Now that we have principles that define our initially movable services. Let’s start thinking about how we would actually move them and the tools available to us.
Step 3: Moving the movable
Now that we have separated our services into two groups, the movable and the unmovable (at least for now), we can start thinking about how that move actually happens.
This is a variable step that is going to depend on your own codebase. Some things you might decide to rewrite to leverage the serverless paradigm to it’s fullest. Other things you might be able to “port" over to a serverless world because it is well suited for it. Or there might even be things that you start to move and realize this isn’t movable.
All three of these scenarios are valid. But I think it’s valuable to focus more on the first two because those are the "moving forward" stages.
With that in mind, let’s think about when a rewrite might be needed.
A rewrite of an existing service into serverless may be necessary for any of these high-level scenarios.
The language/framework won’t work in serverless. Maybe the service is written in Cobol, uses Spring Boot, or makes heavy use of native binaries. This use to be a much more common problem, but with the introduction of AWS Lambda Layers it’s actually less of a problem.
The service is tightly coupled into the monolith. This is a very common scenario that I tend to see in older code bases. We want to pull that service out but we actually probably need to strangle the old one and build up a new one. Check out the Strangler Pattern for that, even if serverless isn’t in your future.
The existing code just isn’t performant enough to run in a serverless environment. Another common scenario that is typically closely related to the earlier one. Maybe the execution time won’t work for this workload or maybe memory is too constrained.
These are the three scenarios I tend to see most often when it comes to making the case for the ‘rewrite into serverless’ case. We could likely come up with more so use your best judgment when deciding to pursue the rewrite path.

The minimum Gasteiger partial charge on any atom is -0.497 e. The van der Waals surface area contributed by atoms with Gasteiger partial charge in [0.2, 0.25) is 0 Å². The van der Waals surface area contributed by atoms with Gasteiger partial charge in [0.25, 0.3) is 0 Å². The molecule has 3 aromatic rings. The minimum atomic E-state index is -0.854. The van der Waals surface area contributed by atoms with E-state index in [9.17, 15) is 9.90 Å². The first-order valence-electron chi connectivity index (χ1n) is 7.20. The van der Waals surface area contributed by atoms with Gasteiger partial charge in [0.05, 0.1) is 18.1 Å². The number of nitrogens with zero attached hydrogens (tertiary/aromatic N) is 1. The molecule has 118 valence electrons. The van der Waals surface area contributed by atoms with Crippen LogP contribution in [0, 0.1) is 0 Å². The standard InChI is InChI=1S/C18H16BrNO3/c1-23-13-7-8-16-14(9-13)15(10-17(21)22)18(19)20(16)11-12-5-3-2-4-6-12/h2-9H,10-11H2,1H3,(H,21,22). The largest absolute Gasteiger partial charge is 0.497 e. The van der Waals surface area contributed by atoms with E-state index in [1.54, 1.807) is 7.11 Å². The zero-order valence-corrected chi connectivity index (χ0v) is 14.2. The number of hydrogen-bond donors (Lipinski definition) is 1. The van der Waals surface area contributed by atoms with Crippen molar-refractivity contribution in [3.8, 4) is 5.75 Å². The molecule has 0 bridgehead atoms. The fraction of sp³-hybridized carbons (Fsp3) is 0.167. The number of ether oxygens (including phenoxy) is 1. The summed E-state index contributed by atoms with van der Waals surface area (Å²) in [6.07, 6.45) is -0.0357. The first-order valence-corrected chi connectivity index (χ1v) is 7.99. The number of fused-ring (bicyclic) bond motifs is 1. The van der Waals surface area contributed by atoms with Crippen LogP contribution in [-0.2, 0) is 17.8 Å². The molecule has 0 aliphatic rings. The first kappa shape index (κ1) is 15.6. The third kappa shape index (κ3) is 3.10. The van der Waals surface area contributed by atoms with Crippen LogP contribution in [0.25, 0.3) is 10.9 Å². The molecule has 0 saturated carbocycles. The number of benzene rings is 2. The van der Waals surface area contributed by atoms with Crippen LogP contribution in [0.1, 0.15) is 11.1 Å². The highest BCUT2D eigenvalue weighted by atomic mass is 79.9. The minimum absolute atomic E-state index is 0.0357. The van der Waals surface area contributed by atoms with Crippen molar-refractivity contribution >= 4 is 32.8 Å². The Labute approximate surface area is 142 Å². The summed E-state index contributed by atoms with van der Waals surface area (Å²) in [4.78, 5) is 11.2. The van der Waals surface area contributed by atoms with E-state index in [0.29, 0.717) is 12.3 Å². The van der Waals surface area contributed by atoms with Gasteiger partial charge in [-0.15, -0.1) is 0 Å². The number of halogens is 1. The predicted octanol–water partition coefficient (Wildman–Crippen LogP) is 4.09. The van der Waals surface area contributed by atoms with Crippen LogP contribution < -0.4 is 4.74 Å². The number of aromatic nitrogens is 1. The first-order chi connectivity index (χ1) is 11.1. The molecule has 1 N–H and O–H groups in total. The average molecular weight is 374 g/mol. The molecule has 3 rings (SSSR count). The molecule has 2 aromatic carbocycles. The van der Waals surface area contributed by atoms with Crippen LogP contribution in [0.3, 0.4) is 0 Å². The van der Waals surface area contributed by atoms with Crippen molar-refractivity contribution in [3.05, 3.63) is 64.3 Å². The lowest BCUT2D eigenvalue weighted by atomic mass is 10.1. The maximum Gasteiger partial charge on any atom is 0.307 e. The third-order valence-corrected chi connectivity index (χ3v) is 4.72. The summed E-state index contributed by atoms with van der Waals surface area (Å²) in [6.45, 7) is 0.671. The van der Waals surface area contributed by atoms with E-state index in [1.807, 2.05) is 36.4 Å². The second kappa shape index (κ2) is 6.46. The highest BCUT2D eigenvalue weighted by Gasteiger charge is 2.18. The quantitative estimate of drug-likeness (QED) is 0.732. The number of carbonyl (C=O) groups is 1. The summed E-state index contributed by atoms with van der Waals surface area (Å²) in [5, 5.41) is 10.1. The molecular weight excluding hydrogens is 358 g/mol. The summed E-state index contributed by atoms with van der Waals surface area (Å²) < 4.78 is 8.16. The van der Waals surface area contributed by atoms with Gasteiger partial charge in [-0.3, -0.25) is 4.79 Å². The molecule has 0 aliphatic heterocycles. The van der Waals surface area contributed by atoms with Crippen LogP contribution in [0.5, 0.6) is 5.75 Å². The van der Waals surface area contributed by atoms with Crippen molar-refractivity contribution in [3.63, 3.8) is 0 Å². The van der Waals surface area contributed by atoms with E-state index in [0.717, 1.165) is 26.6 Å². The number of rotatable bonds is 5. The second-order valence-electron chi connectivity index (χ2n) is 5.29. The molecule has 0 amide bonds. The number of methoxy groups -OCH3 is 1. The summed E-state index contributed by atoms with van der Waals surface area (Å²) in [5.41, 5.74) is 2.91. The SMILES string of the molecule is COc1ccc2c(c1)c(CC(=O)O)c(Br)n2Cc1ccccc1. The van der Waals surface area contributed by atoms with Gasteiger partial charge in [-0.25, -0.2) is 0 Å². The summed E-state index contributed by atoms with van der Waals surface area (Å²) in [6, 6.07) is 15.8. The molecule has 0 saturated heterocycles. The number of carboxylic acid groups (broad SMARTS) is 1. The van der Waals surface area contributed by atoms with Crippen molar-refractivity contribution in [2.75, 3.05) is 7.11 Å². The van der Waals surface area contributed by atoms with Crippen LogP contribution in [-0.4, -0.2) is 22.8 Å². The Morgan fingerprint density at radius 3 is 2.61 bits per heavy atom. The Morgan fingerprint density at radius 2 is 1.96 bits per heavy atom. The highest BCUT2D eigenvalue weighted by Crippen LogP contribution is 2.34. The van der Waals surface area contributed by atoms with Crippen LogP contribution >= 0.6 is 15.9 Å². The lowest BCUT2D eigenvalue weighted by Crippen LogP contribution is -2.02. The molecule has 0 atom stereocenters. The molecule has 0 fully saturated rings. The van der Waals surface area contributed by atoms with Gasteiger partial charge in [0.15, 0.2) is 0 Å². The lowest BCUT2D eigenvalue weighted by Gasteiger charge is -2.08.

The second path is preferable because it avoids the additional overhead of recreating an existing service. It is often an easier sell to stakeholders because "I’m just going to move this over here" sounds a lot better than "I need rewrite this thing in order to move it over here".
Like the previous path, we can envision some high-level scenarios where this path is entirely possible.
The language/framework is supported in serverless. Seems simple to say, but this is actually a huge win if your service is already in a language or framework that serverless providers support out of the box. In this scenario, we can typically port this over to run in a serverless environment. This often means adding the necessary code to run in a function handler, tweaking monitoring, updating logging, and making any additional configuration changes.
The service can run inside of a Docker container or is already containerized. Remember in the earlier path when we said languages or frameworks that were not supported out of the box in a serverless environment probably need to be rewritten. Well if you’re using AWS, that might not be your only option. img2lambda lowers that barrier and makes it possible for you to bring those workloads directly over by using Lambda Layers.
That is two paths we can take when beginning our transition of moving the movable workloads in serverless. There are certainly other approaches here, containerization is one that is seen quite frequently. Moving a workload to a container can be a nice middle ground when thinking about transitioning to serverless. However, the closer analysis might reveal that is an unnecessary step and you should consider one of the earlier two paths.
Step 4: Moving the unmovable
But what about the things that we deemed unmovable?